For some people, the allure of home is just too strong. After being based in New York City and vacationing in Cape Cod for years, one couple began to feel the pull of their Arizona roots. Wanting to close the distance from their elderly family members, they decided they needed an abode in their home state.
They found that roost—a charming dwelling designed by revered Arizona architect Bennie Gonzales with irresistible views of Camelback Mountain—in Paradise Valley. “We fell in love with the house because of its perfect location, beautiful architectural style and the unbelievable views of the mountain,” the wife says. Also appealing was that it felt like a blend of their two lives. “It was probably an older residence by local standards, but we loved that because it reminded us of the Arizona we had left,” the wife explains. “But it also had very modern touches, and, because of our life in New York, we appreciated that.”
Fortunately, the structure was already in good shape architecturally, so the couple enlisted designer Jennifer Ferrandi to make it feel like home and imbue the dwelling with a sense of place that embodied the desert the owners had missed so much. “I wanted to create a space where we could convene with our family,” the wife says. “And have beautiful pieces that are comfortable, beautiful and transitional that reflect Arizona style but also our modern life.”
That meant finding pieces that would make the residence just as welcoming to the couple’s beloved dogs as to their family and friends. “She didn’t want anything that required extra care or could break easily,” Ferrandi says of the wife. “She wanted guests to be able to enjoy themselves and kick their feet up on the table without worrying.” As the owners preferred a light, white color palette, Ferrandi brought in a wealth of performance fabrics and durable surfaces that could be easily cleaned. To evoke a calm, serene ambience, the designer turned to creams, taupes and tans with black and brown accents as well as varied textures, like nubby linen, to add visual interest. “It was pretty easy to keep things quiet and neutral because the wife didn’t want any loud patterns,” Ferrandi says. “She was looking for something peaceful, so we just tried to make it very organic and let the mountain shine in the background.”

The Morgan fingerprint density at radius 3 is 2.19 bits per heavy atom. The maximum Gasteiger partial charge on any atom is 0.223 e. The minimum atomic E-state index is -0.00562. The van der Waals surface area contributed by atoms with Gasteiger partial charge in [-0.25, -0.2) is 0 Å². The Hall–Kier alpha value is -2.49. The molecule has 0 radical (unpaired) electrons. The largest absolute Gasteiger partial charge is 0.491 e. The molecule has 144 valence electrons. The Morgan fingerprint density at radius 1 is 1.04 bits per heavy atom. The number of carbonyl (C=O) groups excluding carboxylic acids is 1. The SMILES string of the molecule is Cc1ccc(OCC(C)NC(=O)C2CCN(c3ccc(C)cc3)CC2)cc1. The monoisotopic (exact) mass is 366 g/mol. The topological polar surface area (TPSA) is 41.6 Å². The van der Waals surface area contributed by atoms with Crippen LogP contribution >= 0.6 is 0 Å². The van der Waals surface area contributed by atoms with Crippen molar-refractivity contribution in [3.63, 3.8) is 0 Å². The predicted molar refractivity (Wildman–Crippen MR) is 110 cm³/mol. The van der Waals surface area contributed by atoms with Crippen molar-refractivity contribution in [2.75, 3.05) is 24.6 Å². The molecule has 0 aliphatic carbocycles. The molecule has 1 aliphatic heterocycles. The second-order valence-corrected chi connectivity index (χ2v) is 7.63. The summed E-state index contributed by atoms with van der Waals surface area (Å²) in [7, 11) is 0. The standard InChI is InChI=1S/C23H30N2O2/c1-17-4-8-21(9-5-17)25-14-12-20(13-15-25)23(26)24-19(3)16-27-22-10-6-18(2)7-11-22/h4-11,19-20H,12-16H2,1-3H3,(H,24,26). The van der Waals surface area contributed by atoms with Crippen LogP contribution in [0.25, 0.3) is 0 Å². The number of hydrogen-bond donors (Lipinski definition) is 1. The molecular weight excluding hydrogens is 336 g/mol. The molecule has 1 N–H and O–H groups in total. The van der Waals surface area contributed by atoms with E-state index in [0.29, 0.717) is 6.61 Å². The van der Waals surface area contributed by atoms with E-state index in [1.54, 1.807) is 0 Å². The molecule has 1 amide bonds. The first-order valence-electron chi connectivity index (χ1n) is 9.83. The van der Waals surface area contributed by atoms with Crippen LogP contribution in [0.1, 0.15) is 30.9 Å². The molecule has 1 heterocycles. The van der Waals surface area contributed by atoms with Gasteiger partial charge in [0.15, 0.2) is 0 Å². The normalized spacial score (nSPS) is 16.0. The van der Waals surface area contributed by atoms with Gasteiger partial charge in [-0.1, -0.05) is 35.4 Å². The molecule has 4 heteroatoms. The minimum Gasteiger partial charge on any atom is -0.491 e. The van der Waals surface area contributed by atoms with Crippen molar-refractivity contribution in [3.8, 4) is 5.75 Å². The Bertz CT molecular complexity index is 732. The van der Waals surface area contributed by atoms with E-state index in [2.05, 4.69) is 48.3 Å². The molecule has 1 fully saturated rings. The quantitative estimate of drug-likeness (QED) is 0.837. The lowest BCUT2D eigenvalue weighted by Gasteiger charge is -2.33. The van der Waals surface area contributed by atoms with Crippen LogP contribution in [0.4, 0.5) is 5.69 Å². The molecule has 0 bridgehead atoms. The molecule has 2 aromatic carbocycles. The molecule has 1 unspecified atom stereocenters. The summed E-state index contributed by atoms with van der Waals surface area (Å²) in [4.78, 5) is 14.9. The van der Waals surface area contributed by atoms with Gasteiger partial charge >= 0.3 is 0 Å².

Most of the public spaces are tucked into a long great room on one side of the house, so the designer looked for ways to break it up into individual sections. She moved the dining area from its original location at one end to the center, where it now delineates between the casual family space and the more “adult” living zone around the fireplace. But wherever guests choose to mingle, windows running the length of the room ensure no one is deprived of the view. “I think that the long room is stunning from every angle,” Ferrandi says. “It lets the landscape just be front and center without taking attention away from it.”
In the corner of the primary bedroom, a small fireplace that was part of the original structure turned out to be the perfect touch. Not only does it serve as the ideal spot for the couple to sit together drinking their morning coffee, but it also feels quite nostalgic. “I grew up with little fireplaces like that—they’re found in a lot of Southwestern homes,” the wife says.
Given that the couple didn’t see the house in person until it was almost finished, it’s only natural that the designer might have felt a little nervous at the reveal, but there was nothing to worry about. “I think it turned out exactly how they were envisioning,” Ferrandi says. “Just a quiet oasis in the desert.”